Based on statistical data, using mathematical models, the authors studied the dynamics of the consumer price index in several countries. The results of the study served as the basis for the development of recommendatory measures for the organization of export-import relations.
Purpose of the Study
The aim of the work is to determine the causes of high / low inflation in the countries under consideration, ranking them according to the “Profitability-Risk” criterion, establishing the most favorable ones that have the most comfortable living conditions, to assess the groups of countries with the most favorable conditions for cooperation for exporters and importers.
To achieve this goal, the following tasks were set: to trace the causes of changes in the consumer price index, both in individual countries and in the identified groups of countries. Then, based on the analysis, to rank the countries in question both by the criterion of expediency of export-import operations with them, and on the quality of life in them.
The “Profitability-Risk” model was used (Gercekovich & Babushkin, 2019) in the work. It is based on the portfolio theory of Harry Markovitz (1952), and supplemented later by William Sharp (2016). The main point of this theory is the assertion that profitability and risk are related. Their ratio affects both the structure of the investment portfolio and its overall profitability. In this work, the average growth in consumer prices is used as the profitability and the corresponding standard deviation is used as the risk. These parameters are used further in constructing the scatterplot diagram, where the average value of profitability is located on the ordinate axis, and the standard deviation (risk) is on the abscissa axis. The diagram constructed in this way demonstrates the state of the economies of individual countries in relation to each other, and also allows you to see any relationships (if any), and, then, based on these relationships, help explain the reasons for the current economic situation.
Based on statistics for 2014-2017 (Sharp, 2016; Foreign Trade - Economy - South Africa; Gas tariffs for the population in Ukraine from 1.04.2015 to 30.04.2016; Gas tariffs for the population in Ukraine from May 1, 2014 to March 31, (2015); Russian Statistical Yearbook 2016, 2018; USD/RUB – Dollar USA Russian Ruble; USD/UAH – Dollar USA Ukraine Hrivniya) for each country the average value of profitability, standard deviation and the ratio of profitability to risk (Markowitz, 1991) were calculated. The values of expected profitability in the work were taken with the opposite sign, since when constructing a diagram in this case, countries with a more stable economy will be located higher along the ordinate axis, which fully corresponds to the task set in the work, namely, to rank the analyzed countries according to the state of their economies (Table 1).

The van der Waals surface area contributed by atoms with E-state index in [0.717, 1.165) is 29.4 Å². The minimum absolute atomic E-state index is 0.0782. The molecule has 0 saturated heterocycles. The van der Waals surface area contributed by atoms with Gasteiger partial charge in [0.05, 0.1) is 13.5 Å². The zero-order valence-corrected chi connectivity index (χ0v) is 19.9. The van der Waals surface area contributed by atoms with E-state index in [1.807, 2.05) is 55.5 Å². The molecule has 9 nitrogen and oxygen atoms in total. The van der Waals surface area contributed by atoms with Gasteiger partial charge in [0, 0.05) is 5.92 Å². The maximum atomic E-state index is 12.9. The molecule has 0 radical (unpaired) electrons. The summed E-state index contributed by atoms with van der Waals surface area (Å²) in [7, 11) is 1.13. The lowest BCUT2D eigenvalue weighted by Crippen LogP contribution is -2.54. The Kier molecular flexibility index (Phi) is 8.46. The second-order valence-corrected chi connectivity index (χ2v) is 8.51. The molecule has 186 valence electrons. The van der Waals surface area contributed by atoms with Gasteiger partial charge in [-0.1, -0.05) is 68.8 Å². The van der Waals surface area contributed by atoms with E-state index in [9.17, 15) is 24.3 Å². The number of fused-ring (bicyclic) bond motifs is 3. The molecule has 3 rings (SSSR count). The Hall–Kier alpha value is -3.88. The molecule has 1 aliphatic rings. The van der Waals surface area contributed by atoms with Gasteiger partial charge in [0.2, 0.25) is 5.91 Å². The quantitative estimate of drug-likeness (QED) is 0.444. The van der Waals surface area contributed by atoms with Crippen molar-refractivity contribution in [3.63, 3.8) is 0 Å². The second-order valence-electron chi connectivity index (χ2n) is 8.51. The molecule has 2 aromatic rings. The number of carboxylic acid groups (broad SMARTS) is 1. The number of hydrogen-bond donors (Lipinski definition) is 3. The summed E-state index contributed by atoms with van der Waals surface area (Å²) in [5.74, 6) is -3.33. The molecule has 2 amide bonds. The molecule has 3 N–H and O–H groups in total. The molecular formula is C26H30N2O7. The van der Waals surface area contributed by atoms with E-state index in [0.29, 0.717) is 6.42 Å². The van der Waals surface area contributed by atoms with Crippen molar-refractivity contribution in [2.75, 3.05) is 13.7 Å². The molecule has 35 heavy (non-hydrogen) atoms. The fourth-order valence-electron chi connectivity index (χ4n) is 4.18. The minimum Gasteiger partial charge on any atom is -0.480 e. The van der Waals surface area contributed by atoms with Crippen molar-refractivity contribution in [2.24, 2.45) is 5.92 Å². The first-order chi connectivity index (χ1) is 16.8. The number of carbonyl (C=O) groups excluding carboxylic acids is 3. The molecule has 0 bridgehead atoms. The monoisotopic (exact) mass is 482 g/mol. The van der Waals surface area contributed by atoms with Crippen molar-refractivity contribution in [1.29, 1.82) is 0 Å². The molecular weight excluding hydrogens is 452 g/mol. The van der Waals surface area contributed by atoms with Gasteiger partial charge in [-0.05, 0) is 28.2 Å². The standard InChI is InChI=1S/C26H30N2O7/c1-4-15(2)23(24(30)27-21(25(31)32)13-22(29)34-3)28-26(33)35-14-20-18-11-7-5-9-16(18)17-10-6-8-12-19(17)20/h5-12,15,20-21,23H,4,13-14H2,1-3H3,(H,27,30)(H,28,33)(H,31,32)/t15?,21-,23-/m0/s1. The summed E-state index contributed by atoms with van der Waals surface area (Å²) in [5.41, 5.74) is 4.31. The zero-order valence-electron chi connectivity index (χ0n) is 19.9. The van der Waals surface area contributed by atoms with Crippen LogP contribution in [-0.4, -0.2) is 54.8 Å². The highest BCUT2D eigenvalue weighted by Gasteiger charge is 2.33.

The last rows of the table contain the extreme values of the considered parameters. From a preliminary analysis of the data presented, it follows that the table simultaneously contains two “champions”: Ukraine and Switzerland. Switzerland can be called a positive champion, based on the maximum in average value and in relation to profitability to risk. At the same time, the expected average profitability is expressed as a positive number. This means that consumer prices in this country do not only rise, but also decline, that is, a deflation process is taking place. Ukraine, on the other hand, demonstrates the leadership both in price increases and in risk level. Its prices are growing on average by 25.8% per year. The minimum (in this case, zero) risk value was demonstrated by China and Australia which means that inflation of these two countries is growing at a constant rate, and for both countries it is 2% per year.
The highest price increase in Ukraine occurred in 2015 and amounted to 49.6%. This can be explained by low productivity that year, an increase in utility tariffs and energy prices (the price of gas, for example, increased from 1.5 hryvnia per cubic meter in 2014 to more than 7 hryvnia per cubic meter in 2015). The depreciation of the national currency also played a large role. Until 2014, the US dollar was no more than one in eight Ukrainian hryvnias, but at the beginning of 2015, the dollar was worth more than twenty hryvnias. All this, coupled with the political crisis and the change of state power in the country, greatly affected the cost of the consumer basket, and its growth was several times greater than all the countries represented (Table 1).